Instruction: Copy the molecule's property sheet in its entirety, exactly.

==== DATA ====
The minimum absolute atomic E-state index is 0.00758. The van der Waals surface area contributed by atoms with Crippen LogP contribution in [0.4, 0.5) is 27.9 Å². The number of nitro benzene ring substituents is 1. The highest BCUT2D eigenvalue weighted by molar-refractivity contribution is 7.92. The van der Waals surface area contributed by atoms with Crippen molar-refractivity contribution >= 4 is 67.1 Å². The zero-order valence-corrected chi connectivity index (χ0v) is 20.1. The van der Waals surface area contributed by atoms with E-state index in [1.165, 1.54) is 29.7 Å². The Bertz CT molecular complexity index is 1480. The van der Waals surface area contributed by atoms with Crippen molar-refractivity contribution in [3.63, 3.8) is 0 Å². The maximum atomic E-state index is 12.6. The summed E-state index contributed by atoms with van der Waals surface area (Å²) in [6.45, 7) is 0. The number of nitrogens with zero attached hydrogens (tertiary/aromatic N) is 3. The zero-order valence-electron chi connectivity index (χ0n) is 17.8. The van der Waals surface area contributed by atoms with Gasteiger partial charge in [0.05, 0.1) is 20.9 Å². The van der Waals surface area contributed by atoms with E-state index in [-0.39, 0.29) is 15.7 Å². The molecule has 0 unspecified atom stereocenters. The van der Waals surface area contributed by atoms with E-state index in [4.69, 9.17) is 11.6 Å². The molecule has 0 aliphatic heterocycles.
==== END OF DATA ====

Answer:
The minimum absolute atomic E-state index is 0.00758. The van der Waals surface area contributed by atoms with Crippen LogP contribution in [0.4, 0.5) is 27.9 Å². The number of nitro benzene ring substituents is 1. The highest BCUT2D eigenvalue weighted by molar-refractivity contribution is 7.92. The van der Waals surface area contributed by atoms with Crippen molar-refractivity contribution >= 4 is 67.1 Å². The zero-order valence-corrected chi connectivity index (χ0v) is 20.1. The van der Waals surface area contributed by atoms with E-state index in [1.165, 1.54) is 29.7 Å². The Bertz CT molecular complexity index is 1480. The van der Waals surface area contributed by atoms with Crippen molar-refractivity contribution in [3.63, 3.8) is 0 Å². The maximum atomic E-state index is 12.6. The summed E-state index contributed by atoms with van der Waals surface area (Å²) in [6.45, 7) is 0. The number of nitrogens with zero attached hydrogens (tertiary/aromatic N) is 3. The zero-order valence-electron chi connectivity index (χ0n) is 17.8. The van der Waals surface area contributed by atoms with Gasteiger partial charge in [0.05, 0.1) is 20.9 Å². The van der Waals surface area contributed by atoms with E-state index in [-0.39, 0.29) is 15.7 Å². The molecule has 0 unspecified atom stereocenters. The van der Waals surface area contributed by atoms with E-state index in [4.69, 9.17) is 11.6 Å². The molecule has 0 aliphatic heterocycles.